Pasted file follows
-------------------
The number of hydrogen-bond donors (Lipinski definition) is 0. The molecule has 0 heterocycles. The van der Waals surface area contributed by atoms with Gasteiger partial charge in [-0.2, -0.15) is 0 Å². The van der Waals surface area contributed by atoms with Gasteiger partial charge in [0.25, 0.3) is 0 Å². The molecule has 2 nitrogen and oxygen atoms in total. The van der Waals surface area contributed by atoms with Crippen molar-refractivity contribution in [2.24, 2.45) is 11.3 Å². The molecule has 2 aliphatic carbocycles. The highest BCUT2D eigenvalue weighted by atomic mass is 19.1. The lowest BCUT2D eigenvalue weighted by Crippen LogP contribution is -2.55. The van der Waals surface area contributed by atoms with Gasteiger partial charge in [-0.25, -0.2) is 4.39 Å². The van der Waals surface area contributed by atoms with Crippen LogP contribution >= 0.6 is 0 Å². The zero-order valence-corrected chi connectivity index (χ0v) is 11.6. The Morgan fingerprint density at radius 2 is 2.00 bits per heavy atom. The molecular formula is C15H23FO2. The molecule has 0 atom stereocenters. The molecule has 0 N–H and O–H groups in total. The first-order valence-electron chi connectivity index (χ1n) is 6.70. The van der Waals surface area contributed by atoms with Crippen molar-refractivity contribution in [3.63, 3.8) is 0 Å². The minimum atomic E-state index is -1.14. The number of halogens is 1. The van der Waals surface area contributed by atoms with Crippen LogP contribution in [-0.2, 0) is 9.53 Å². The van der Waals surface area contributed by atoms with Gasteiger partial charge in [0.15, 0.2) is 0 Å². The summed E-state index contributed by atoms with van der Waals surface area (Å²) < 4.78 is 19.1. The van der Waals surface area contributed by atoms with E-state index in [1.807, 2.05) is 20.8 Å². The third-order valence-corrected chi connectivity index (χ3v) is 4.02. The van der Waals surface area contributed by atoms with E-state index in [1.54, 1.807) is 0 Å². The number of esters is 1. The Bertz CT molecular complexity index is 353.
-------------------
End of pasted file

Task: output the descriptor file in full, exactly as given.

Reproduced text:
The number of hydrogen-bond donors (Lipinski definition) is 0. The molecule has 0 heterocycles. The van der Waals surface area contributed by atoms with Gasteiger partial charge in [-0.2, -0.15) is 0 Å². The van der Waals surface area contributed by atoms with Gasteiger partial charge in [0.25, 0.3) is 0 Å². The molecule has 2 nitrogen and oxygen atoms in total. The van der Waals surface area contributed by atoms with Crippen molar-refractivity contribution in [2.24, 2.45) is 11.3 Å². The molecule has 2 aliphatic carbocycles. The highest BCUT2D eigenvalue weighted by atomic mass is 19.1. The lowest BCUT2D eigenvalue weighted by Crippen LogP contribution is -2.55. The van der Waals surface area contributed by atoms with Gasteiger partial charge in [-0.25, -0.2) is 4.39 Å². The van der Waals surface area contributed by atoms with Crippen LogP contribution >= 0.6 is 0 Å². The zero-order valence-corrected chi connectivity index (χ0v) is 11.6. The Morgan fingerprint density at radius 2 is 2.00 bits per heavy atom. The molecular formula is C15H23FO2. The molecule has 0 atom stereocenters. The molecule has 0 N–H and O–H groups in total. The first-order valence-electron chi connectivity index (χ1n) is 6.70. The van der Waals surface area contributed by atoms with Crippen molar-refractivity contribution in [3.63, 3.8) is 0 Å². The minimum atomic E-state index is -1.14. The number of halogens is 1. The van der Waals surface area contributed by atoms with Crippen LogP contribution in [-0.2, 0) is 9.53 Å². The van der Waals surface area contributed by atoms with Gasteiger partial charge in [0.15, 0.2) is 0 Å². The summed E-state index contributed by atoms with van der Waals surface area (Å²) < 4.78 is 19.1. The van der Waals surface area contributed by atoms with E-state index in [1.807, 2.05) is 20.8 Å². The third-order valence-corrected chi connectivity index (χ3v) is 4.02. The van der Waals surface area contributed by atoms with E-state index in [1.54, 1.807) is 0 Å². The number of esters is 1. The Bertz CT molecular complexity index is 353.